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Re: Re[4]: Firewall in an internet-caffe

Replying in detail to only one part of your long response. First, though,
you asked about the meanings of "routing" and "interface". In this context ...

        routing is what a router does. Specifically, a router connects
                two or more networks and forwards traffic among them,
                operating at the network layer (IP addresses).

        interface is a physical device that connects a host to a
                network. It also refers to the logical device that
                a kernel uses to communicate with the physical
                device. Here, eth0 and eth1 are examples of (logical)

At 11:17 PM 5/27/01 +0200, IronHand wrote:
>OK. I'll try to explain it as clean as I can. :-)
>Now it's like this:
>                      C C  C
>                      | | /         C  - computer with windows
>+--------+           /---\-C        S1 - mandrake with www/dns/ftp/mail
>|Provider|-----------|HUB|-C        S2 - mandrake with shell accounts
>+--------+    /\     \---/-S1
>        (Cable to hub)    \S2
>Provider provides me IP's a.b.c.1 up to a.b.c.32 through Cable. Hub
>broadcasts request for a.b.c.X and X (some mendrake or windows) replays
>to the request saying "I'm a.b.c.X!". So it gets connection with

This is a good start, but it omits some details that matter.

1. What is the actual device that you have labeled above as "Provider"?

2. Is the cable between "Provider" and "HUB" a standard Ethernet cable? If
not, what is it (and, anticipating a bit, how do you intend to connect it to
the Linux firewall)?

3. What is the IP address of the device labeled "Provider"? If you think you
do not know the answer to this, then see what the default gateway address is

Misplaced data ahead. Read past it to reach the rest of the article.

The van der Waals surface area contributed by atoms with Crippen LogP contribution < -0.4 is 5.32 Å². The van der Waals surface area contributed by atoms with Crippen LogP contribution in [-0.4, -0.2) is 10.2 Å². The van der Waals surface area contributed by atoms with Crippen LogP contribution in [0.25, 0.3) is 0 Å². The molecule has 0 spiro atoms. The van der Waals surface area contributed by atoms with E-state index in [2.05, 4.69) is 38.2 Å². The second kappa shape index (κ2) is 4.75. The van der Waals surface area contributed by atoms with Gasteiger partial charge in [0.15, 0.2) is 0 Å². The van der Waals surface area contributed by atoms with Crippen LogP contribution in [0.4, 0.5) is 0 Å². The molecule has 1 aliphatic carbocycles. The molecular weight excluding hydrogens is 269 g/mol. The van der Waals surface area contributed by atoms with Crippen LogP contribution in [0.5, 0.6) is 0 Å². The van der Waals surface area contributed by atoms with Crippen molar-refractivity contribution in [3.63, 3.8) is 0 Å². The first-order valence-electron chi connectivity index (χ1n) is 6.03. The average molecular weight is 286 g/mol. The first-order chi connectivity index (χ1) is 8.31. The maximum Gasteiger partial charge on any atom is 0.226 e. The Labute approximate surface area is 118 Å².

on any of the clients that use this setup to access the Internet. That
address will (almost surely) be the IP address of the "Provider" device.

Finally, I assume you mean a.b.c.1 to a.b.c.30. .31 is your broadcast
address, and .32 is the network address of the "next" network (a.b.c.32-63). 

>There are 16 computers with windows (IP's .16-.32). Rest is
>used by S1 and S2, because AFAIR every ftp virtual host need's separate
>IP (there are 3 VirtualHosts now - one for caffe and two bought by some
>companies), because VH by host name is in drafts now and it's not the
>part of HTTP1.1 (so says ProFTPD FAQ).
>What I want to do:
>                        [S2]           C  C
>                          \            | /
>+--------+           ............    /---\-C
>|Provider|---------- : FIREWALL :----|HUB|-C
>+--------+    /\     :..........:    \---/\
>        (Cable to Firewall)                C
>S2 - (www/mail/ftp services), on separate eth (lets say eth1)
>C  - windows (hub connected to lets say eth0)
>Is this how I should do it? How to configure FIREWALL. Where should I
>put DNS?

1. If eth0 conncts to the LAN and eth1 to the DMZ ... what connects the
firewall to the "Provider" device? I've assumed a third Ethernet interface,
but until you clarify this point (and provide other details about
"Provider", including the relationship between its IP address and the block
of 32 you have), everything that I or anyone else says here is a guess and
may be completely wrong. To get useful help, you simply have to clear up
this uncertainty.

2. Until you tell us how DNS is provided now, it is hard to say how you
should do it in this new configuration. You haven't indicate the domain that
is involved (I assume it is not the one you are e-mailing us from, since
that IP address ends in .77 and you says this one uses ".16-.32" (I assume
the .32 is a typo, since a normal 32-address range runs from 0-31 or 32-63,
not, say, 16-47). Based on what you have said, I would guess that you can
continue to use whatever DNS solution you use now.

3. Someone else will have to inaswer your implied question about ftp and
virtual hosts, as I am not familiar with that.

Once you have clarified these matters, it might be possible to to suggest
how to configure a suitable firewall. At this point, I can't even tell you
how to configure a Linux host as a router, let alone as a firewall, because
I do not understand enough about the "Provider" device.

------------------------------------"Never tell me the odds!"---
Ray Olszewski                                        -- Han Solo
Palo Alto, CA           	 	         ray@comarre.com        

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